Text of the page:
- The Ghassanids 250AD

the Ghassanids were the latest major non Islamic Semitic migration out of Yemen to the North, They revived the Semitic presence in the then Roman Nabatian controlled Syria they mainly settled the Hauran region and they spread from there to the modern Lebanon, Palestine and Jordan. They took the governership of Syria from the Nabatians and completely Arabized the Nabatian Aramaic language.

- After Islam

Between the 7th and the 14th century, the Arabs had forged an empire that extended their rule from Spain and southern France in the west, to western China in the east. During that time, Arabs, including Qahtanite tribes, spread over these lands and mixed with their native populations while keeping their identity clear. It is not unlikely to find Arabs of Qahtanite descent as far away as Morocco or Iran and many can trace their lineage to a very accurate level. Among the most famous examples of Qahtanite Arabs is the social scholar Ibn Khaldun who was born in Tunisia to a family that immigrated from Islamic Spain (Al-Andalus).

- Sources

* Abdulaziz Almsaodi, Ancient Yemeni Studies.

* John Simpson, Treasures from Ancient Yemen

* Qahtan in the Arab History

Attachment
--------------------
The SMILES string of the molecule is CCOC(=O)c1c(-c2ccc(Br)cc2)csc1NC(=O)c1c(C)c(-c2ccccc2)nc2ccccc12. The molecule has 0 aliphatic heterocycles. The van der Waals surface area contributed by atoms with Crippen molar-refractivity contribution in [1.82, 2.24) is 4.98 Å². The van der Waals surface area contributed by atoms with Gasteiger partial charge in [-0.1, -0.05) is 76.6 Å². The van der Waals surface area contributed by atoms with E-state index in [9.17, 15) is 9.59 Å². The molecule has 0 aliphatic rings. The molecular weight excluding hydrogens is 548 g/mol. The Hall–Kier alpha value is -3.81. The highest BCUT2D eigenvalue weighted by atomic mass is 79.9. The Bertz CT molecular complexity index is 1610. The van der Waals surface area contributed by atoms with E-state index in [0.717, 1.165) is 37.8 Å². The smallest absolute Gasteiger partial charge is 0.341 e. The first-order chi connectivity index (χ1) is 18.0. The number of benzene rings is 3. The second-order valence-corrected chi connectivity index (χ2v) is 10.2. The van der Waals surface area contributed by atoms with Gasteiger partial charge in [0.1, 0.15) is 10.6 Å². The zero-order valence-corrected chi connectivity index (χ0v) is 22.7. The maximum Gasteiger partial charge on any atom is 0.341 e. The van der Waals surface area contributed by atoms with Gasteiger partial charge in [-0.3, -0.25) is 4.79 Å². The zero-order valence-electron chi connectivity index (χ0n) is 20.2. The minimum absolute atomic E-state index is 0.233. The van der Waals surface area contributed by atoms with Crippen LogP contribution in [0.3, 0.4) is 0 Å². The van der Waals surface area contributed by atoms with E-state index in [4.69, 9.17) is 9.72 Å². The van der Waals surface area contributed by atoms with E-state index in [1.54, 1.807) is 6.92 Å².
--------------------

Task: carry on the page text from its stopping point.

Retrieved from ""

Categories: NPOV disputes | Arab groups | Tribes of Arabia | History of Yemen | Yemeni people


"Hedjaz" redirects here. For the Hedjaz meteorite of 1910, see meteorite falls.

al-Hejaz (also Hijaz, Hedjaz; Arabic: ?????? al-H.ig(a-z, literally "the barrier") is a region in the west of present-day Saudi Arabia. Defined mostly by the Red Sea, it extends from Haql on the Gulf of Aqaba to Jizan. Its main city is Jeddah, but it is probably better-known for the Islamic holy cities of Mecca and Medina. As a region, The Hijaz, as it is often referred to, because of being the site of Islam's holy places, has significance in the Arab and Islamic historical and political landscape. In Arabic, Hejaz means literally "the barrier" as it separates the land of Najd in the east from the land of Tihamah in the west.



* 1 History

* 2 Geography

o 2.1 Cities

* 3 See also

* 4 References

- History

Evidence suggests the Hejaz (or parts of it) was part of the Roman province of Arabia [1]. Under the control of regional powers such as Egypt or the Ottoman Empire through most of its history, the Hejaz had a brief period of political independence in the early 20th century. It was one of several regions of the Ottoman Empire provoked into rebellion by T. E. Lawrence ("of Arabia") of the British during World War I. In 1916 its independence was proclaimed by Sherif Hussein ibn Ali, the Sherif of Makkah. In 1924, however, ibn Ali's authority was usurped by Ibn Saud of the neighboring region of Nejd and became known as the Kingdom of Hijaz and Nejd and later the Kingdom of Saudi Arabia.

Even today, Hejazis adhere to a more moderate interpretation of Islam than does the Wahhabi sect that arose in Nejd.[2]